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Labour movement

At the dawn of the twenty-first century, labor union density (percentage of unionized American workers) was reaching a historic low point. From a high of over 30 percent in the 1950s, the proportion of American workers who were union members had plunged to 12 percent in the year 2000, and only 8 percent of private sector employees.

A reformist coalition led by John Sweeney, then president of the Service Employees International Union (SEIU), had taken over the helm of the AFL–CIO in 1995, but while the new regime was able to make some significant structural changes, they were not able to curtail the rapid decline of unions in the United States. In 2003, five unions joined together informally as the New Unity Partnership (NUP) to push for reform in the AFL-CIO and renewed effort to organize unorganized workers: The Service Employees International Union(SEIU), the Union of Needletrades, Industrial and Textile Employees (UNITE) and Hotel Employees and Restaurant Employees Union(HERE) (later to merge to form UNITE HERE), the United Brotherhood of Carpenters (UBC) and the Laborers’ International Union of North America (LIUNA). The NUP had no formal structure but pushed for coordinated, industry-based organizing campaigns and additional emphasis on organizing.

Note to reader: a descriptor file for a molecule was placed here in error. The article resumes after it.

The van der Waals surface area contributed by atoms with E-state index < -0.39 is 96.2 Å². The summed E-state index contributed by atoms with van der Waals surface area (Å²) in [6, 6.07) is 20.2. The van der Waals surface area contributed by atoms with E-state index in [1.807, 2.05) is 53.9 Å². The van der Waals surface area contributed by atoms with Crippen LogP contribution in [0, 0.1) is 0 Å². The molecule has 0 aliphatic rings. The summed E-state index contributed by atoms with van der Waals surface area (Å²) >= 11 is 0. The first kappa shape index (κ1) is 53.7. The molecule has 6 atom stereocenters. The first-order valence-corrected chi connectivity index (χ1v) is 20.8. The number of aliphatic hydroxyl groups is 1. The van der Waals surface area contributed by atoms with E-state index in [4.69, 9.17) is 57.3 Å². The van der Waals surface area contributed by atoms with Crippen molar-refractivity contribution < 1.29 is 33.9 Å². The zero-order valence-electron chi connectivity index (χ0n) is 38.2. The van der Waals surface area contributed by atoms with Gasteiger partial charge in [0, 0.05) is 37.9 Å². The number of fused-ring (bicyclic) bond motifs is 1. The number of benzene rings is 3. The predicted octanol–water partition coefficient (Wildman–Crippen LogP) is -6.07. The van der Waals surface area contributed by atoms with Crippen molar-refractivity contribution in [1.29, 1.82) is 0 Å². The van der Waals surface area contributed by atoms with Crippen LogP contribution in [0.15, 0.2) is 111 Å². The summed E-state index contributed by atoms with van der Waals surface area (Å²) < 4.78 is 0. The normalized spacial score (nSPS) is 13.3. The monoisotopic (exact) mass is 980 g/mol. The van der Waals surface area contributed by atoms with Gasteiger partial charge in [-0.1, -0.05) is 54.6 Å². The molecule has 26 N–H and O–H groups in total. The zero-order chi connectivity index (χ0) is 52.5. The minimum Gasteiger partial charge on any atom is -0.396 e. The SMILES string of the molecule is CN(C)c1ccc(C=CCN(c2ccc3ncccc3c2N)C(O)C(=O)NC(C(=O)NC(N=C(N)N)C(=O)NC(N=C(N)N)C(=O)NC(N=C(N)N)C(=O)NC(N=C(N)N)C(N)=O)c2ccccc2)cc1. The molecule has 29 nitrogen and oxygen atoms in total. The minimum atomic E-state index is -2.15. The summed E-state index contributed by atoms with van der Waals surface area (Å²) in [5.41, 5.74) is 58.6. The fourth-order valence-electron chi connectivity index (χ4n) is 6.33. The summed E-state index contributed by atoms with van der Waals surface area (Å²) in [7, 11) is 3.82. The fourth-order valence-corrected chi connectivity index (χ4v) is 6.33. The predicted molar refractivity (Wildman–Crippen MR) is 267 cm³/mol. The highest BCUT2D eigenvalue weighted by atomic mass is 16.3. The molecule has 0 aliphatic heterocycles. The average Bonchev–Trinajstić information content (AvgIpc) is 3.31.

Of the NUP members, the SEIU, with its president Andy Stern, was the most vocal proponent of change in the labor movement. (The current president is Mary Kay Henry.) At the union’s 2004 convention, Stern declared that workers should reform the AFL-CIO or “build something stronger.” Over the next year, a discussion of the labor movement’s future ensued with a degree of openness that was unusual for the often cloistered labor movement.